Published: 07th September 2021
Peaceful uses of space preferred to investing in war: Why UK Astrophysics professor Carole Mundell thinks we should all care about space
Prof Carole Mundell, who is also the International Science Envoy with the UK government, recently delivered a GREAT Talks session in collaboration with the British Council
In recent times, space has managed to catch everyone's fancy. With more private players coming in, including Richard Branson and Jeff Bezos, space just got a lot more exciting. But before we manage to set up shop on Mars, there's still miles and miles of space that has to be covered and taken care of. Space that human beings have been using to further technological development.
To tell us why we should care about space, Prof Carole Mundell — who is the head of Astrophysics and a professor of Extragalactic Astronomy at the University of Bath and also a Fellow at the Institute of Physics — delivered a GREAT Talks session in collaboration with the British Council titled 'Why we should all care about Space'. Prof Mundell has also been appointed as UK's International Science Envoy with the Department in the Foreign, Commonwealth and Development Office (FCDO) earlier this year. She has also served as the Chief Scientific Adviser at the Foreign and Commonwealth Office.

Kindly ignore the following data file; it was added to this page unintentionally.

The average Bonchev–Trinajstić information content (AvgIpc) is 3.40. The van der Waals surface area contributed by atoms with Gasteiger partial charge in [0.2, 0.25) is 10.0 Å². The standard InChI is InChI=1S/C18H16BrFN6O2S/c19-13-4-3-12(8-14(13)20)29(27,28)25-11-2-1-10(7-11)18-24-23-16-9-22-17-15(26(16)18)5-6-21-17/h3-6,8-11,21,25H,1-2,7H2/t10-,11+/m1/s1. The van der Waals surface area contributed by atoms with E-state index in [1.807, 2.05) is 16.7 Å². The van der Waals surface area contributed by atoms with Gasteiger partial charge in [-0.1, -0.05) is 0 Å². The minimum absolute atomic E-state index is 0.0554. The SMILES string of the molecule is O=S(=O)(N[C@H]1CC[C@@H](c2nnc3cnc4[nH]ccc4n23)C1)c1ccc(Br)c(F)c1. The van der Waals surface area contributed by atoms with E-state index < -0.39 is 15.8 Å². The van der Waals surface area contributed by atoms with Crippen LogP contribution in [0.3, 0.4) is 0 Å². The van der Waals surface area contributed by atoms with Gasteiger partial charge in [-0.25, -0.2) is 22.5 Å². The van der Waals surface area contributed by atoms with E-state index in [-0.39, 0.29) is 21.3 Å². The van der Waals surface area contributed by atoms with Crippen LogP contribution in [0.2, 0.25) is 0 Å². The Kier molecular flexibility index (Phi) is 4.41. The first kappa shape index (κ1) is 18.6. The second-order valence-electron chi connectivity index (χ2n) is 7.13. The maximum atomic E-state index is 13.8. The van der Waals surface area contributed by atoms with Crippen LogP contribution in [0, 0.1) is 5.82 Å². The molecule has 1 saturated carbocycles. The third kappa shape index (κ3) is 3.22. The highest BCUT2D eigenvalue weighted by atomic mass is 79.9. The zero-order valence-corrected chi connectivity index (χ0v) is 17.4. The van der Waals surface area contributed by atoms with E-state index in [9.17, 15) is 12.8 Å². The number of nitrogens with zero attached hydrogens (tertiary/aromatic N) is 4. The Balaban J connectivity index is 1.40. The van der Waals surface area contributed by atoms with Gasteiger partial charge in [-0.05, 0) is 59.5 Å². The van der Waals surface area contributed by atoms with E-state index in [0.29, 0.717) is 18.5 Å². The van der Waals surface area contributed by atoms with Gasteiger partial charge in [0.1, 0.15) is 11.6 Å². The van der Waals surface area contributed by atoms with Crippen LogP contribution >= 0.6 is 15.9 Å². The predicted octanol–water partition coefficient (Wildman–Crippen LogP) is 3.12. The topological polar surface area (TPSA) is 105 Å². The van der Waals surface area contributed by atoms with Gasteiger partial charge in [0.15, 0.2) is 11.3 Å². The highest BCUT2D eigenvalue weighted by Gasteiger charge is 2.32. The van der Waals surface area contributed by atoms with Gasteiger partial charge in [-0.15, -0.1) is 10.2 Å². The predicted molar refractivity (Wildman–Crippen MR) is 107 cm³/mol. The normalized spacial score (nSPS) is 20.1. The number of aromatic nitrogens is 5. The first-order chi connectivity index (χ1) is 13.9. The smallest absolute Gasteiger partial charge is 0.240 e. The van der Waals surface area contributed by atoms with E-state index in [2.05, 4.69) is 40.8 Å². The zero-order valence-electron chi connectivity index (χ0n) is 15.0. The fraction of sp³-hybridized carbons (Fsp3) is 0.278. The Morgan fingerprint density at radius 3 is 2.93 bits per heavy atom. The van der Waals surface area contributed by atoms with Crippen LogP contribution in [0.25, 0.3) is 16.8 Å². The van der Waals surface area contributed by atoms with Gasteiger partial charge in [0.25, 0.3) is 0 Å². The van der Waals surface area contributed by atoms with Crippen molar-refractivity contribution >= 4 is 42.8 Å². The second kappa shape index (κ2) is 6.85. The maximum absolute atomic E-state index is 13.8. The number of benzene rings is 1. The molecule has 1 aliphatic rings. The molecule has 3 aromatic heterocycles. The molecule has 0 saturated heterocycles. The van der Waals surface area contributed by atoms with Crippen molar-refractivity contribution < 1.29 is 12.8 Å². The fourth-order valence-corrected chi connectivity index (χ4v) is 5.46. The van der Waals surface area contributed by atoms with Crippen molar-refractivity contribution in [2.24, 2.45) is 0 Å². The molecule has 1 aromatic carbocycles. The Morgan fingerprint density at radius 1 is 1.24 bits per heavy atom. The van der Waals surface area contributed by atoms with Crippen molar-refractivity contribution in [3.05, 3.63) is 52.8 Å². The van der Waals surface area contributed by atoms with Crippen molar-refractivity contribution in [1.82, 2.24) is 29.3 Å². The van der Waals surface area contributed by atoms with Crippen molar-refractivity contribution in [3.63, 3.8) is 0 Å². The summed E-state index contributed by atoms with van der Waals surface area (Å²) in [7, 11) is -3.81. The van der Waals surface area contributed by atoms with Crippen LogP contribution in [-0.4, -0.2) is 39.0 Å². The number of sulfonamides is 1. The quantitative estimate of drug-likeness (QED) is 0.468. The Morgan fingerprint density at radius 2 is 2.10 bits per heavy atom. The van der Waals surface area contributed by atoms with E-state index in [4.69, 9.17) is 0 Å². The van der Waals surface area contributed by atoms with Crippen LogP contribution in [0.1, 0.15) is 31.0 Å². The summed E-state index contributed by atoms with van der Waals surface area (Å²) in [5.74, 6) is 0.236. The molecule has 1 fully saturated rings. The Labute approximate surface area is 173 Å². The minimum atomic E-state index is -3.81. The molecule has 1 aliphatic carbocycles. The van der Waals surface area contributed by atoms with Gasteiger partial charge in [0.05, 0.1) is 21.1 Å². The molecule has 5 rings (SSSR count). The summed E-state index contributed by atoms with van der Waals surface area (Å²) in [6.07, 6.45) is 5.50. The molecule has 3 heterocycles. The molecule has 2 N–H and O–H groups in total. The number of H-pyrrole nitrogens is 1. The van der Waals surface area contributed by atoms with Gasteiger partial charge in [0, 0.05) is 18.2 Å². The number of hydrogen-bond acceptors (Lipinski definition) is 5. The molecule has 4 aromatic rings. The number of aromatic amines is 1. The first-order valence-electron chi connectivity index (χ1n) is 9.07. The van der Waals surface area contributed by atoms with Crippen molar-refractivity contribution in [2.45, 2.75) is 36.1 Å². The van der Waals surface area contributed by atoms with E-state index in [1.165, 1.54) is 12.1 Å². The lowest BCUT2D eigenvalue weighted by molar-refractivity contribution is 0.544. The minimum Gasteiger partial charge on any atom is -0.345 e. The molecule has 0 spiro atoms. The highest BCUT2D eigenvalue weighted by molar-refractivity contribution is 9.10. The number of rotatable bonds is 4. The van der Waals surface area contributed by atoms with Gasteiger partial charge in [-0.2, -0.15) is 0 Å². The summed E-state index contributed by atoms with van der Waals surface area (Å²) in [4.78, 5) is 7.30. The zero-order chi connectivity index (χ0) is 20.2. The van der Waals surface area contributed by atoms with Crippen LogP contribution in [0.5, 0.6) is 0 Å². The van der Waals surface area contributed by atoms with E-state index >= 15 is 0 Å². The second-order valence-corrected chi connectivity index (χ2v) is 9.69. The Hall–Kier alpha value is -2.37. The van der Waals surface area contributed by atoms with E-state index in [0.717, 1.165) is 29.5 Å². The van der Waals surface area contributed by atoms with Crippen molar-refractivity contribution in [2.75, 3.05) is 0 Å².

Before she delivered her GREAT Talks lecture, however, she sat down to satisfy our curious minds about space. Excerpts from a very interesting and insightful chat:
What is the space ecosystem that you're referring to?
The space ecosystem includes all human-made assets orbiting above the Earth — whether currently operational, no longer working or broken into millions of pieces of junk — the connected systems on the ground that control or monitor them and the natural environment in which they all operate. We are now having to think the same way about the Moon, Mars and other bodies in the solar system where humans and their technology will visit, land and be established.
What can be the possible repercussions if the space ecosystem is not cared for?
We are reaching a point where low Earth orbit is becoming very crowded. When satellites collide with one another or are broken in other ways, the debris produced remains in orbit, clogging up space and creating collision hazards for other satellites — like a congested highway with no rules. This happens very quickly and the intent can easily be misunderstood. The potential for unintended international conflict is concerning. The space ecosystem is also supported and controlled by ground-based systems. We need to protect them as well. These are all human-made risks but we are also at the mercy of space weather — when the sun produces flares of charged particles that stream towards the Earth and can damage our working satellites and, in some cases, induce large flows of electricity in our ground-based subsystems that threaten national infrastructure.
What got you interested in space while growing up and when did you decide that you would like to research space?
I was very good at solving puzzles and doing Math. This led me to be fascinated by Physics and its application to studying cosmic phenomena such as stars, galaxies, and back holes. I particularly like the innovation process and collaborative teamwork when theorists, engineers and experimentalists work together. This is how my research teams are designed and how we make breakthrough discoveries.